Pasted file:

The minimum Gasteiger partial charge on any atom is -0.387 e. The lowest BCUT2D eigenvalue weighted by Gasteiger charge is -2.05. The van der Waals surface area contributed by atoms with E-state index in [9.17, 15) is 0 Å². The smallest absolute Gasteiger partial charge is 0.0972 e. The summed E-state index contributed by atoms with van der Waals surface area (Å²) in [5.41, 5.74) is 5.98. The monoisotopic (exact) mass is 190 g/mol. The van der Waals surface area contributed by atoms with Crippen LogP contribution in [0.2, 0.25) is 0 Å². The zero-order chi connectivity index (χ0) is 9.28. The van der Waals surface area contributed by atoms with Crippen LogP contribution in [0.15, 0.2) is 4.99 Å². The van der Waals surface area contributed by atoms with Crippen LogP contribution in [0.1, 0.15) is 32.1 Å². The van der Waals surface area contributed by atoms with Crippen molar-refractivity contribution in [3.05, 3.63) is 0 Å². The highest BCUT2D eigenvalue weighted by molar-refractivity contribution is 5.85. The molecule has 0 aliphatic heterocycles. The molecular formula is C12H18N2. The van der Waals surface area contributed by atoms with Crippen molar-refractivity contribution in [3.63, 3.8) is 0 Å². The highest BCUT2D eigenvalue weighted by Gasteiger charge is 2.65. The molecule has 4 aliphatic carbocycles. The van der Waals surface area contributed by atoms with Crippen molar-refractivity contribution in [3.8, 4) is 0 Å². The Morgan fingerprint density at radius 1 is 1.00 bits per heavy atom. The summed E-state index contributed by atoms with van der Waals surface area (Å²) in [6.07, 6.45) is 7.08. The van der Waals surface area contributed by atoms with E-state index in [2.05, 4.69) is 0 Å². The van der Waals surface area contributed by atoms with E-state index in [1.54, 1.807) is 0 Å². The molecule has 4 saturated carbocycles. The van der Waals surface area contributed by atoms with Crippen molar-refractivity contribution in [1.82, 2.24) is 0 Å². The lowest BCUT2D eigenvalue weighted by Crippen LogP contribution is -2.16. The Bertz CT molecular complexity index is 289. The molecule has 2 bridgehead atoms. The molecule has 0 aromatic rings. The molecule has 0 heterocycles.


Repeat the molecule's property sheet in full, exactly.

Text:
The minimum Gasteiger partial charge on any atom is -0.387 e. The lowest BCUT2D eigenvalue weighted by Gasteiger charge is -2.05. The van der Waals surface area contributed by atoms with E-state index in [9.17, 15) is 0 Å². The smallest absolute Gasteiger partial charge is 0.0972 e. The summed E-state index contributed by atoms with van der Waals surface area (Å²) in [5.41, 5.74) is 5.98. The monoisotopic (exact) mass is 190 g/mol. The van der Waals surface area contributed by atoms with Crippen LogP contribution in [0.2, 0.25) is 0 Å². The zero-order chi connectivity index (χ0) is 9.28. The van der Waals surface area contributed by atoms with Crippen LogP contribution in [0.15, 0.2) is 4.99 Å². The van der Waals surface area contributed by atoms with Crippen LogP contribution in [0.1, 0.15) is 32.1 Å². The van der Waals surface area contributed by atoms with Crippen molar-refractivity contribution in [3.05, 3.63) is 0 Å². The highest BCUT2D eigenvalue weighted by molar-refractivity contribution is 5.85. The molecule has 0 aliphatic heterocycles. The molecular formula is C12H18N2. The van der Waals surface area contributed by atoms with Crippen molar-refractivity contribution in [3.63, 3.8) is 0 Å². The highest BCUT2D eigenvalue weighted by Gasteiger charge is 2.65. The molecule has 4 aliphatic carbocycles. The van der Waals surface area contributed by atoms with Crippen molar-refractivity contribution in [3.8, 4) is 0 Å². The Morgan fingerprint density at radius 1 is 1.00 bits per heavy atom. The summed E-state index contributed by atoms with van der Waals surface area (Å²) in [6.07, 6.45) is 7.08. The van der Waals surface area contributed by atoms with E-state index in [2.05, 4.69) is 0 Å². The van der Waals surface area contributed by atoms with E-state index in [1.54, 1.807) is 0 Å². The molecule has 4 saturated carbocycles. The van der Waals surface area contributed by atoms with Crippen molar-refractivity contribution in [1.82, 2.24) is 0 Å². The lowest BCUT2D eigenvalue weighted by Crippen LogP contribution is -2.16. The Bertz CT molecular complexity index is 289. The molecule has 2 bridgehead atoms. The molecule has 0 aromatic rings. The molecule has 0 heterocycles.